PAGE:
- The Washington Times - Monday, August 4, 2008

COLUMN:

Opinions are running in favor of a reporters shield bill among Washington journalists who normally would hesitate to express personal opinions on political issues.

One reason they like the Senate bill is because it could keep them out of jail.

Currently, reporters who refuse to testify in court about confidential sources for leaked information can be imprisoned until they reveal the identities of informants.

The proposed Free Flow of Information Act would protect reporters from imprisonment unless the issue being investigated involves terrorism, kidnapping or could lead to someone’s death.

Journalists say they need the protection to help them gather information from people who have been unable to get anyone in government to listen to them.

However, without a reporters shield law, they could be forced to decide whether their jobs are worth a criminal record.

An informal survey of Capitol Hill correspondents showed that nearly all of them would be willing to face imprisonment for a good cause.

“If I made a commitment to protect a source, I think it’s imperative to honor that,” said Noam Levey, congressional correspondent for the Los Angeles Times. “It’s fundamental to how we do our jobs.”

Ken Strickland, a producer who also reports for NBC News, said he would consider jail rather than revealing a source, but only if he believed the issue were important.

“It depends on the circumstances,” Mr. Strickland said. “I’d have to talk to my network” to determine what to do.

The jail versus disclosure dilemma continues to bedevil the profession, most recently in cases involving New York Times reporter Judith Miller and Washington Times reporter Bill Gertz.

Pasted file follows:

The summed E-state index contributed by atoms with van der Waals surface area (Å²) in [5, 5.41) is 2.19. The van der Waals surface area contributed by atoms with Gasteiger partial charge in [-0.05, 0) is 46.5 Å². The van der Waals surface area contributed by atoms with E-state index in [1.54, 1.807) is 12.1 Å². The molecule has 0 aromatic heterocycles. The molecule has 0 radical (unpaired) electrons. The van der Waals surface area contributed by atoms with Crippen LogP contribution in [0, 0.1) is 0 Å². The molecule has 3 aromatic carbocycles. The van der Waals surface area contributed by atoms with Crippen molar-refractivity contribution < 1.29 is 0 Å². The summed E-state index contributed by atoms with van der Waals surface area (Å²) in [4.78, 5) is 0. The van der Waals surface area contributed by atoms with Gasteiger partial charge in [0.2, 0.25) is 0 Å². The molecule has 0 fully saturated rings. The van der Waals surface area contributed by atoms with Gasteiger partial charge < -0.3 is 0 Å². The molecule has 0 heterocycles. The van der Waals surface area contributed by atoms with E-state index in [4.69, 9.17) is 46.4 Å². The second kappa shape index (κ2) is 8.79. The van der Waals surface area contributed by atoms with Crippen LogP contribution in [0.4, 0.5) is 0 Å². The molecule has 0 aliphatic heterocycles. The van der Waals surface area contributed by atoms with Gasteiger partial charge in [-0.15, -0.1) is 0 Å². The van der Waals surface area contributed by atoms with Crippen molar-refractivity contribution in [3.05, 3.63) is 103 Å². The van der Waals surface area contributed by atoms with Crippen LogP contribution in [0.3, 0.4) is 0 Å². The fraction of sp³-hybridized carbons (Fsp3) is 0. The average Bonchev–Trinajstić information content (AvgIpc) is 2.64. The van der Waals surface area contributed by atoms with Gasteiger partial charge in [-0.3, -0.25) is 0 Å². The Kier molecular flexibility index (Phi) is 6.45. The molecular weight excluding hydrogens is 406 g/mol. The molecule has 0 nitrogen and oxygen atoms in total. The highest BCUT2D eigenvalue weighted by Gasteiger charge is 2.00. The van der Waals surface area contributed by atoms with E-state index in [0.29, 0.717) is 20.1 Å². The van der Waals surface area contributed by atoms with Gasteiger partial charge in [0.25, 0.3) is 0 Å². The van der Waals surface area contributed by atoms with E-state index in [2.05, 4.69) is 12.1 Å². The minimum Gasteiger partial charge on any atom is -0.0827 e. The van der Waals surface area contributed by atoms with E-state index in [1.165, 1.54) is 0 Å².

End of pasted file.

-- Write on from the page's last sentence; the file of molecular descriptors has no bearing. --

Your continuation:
Miss Miller was imprisoned for 85 days in 2005 for refusing to reveal that Lewis “Scooter” Libby was the source for her story about a controversial CIA leak. She admitted that Mr. Libby was the source and was released from jail only after Mr. Libby publicly acknowledged that he gave Miss Miller the information.

Mr. Gertz has refused to identify sources for his May 16, 2006, story, saying the Justice Department had approved indictments of Chinese-born engineer Chi Mak and three relatives in a conspiracy to export defense technology to China.

A federal judge in Santa Ana, Calif., agreed with Mr. Gertz’s argument that he should not be ordered to reveal the source on First Amendment grounds. However, he still faces a possible federal grand jury indictment.

Miss Miller’s case is a popular cause among First Amendment free press advocates. It also was a major factor in the proposed reporters shield bills in Congress.

“I think she made the right call,” said Jeff Young, Washington correspondent for the radio program “Living on Earth,” which airs on Public Radio International. “You talk about the chilling effect on sources, that’s exactly what it was, and it calls for the need for a shield law.”

Jay Heflin, reporter for Congress Now, an online policy news service, would go to jail rather than reveal sources if he believed it would “help our country,” he said. “At some point, we all become soldiers.”

The Free Flow of Information Act legislation stalled in the Senate last week but is not dead. Instead, senators voted against beginning a debate on the bill until they complete work on energy legislation.

The House overwhelmingly passed a similar bill in October. A debate is required before a vote by the full Senate.

Above the Law runs on Mondays. Call Tom Ramstack at 202/636-3180 or e-mail tramstack@washingtontimes.com.

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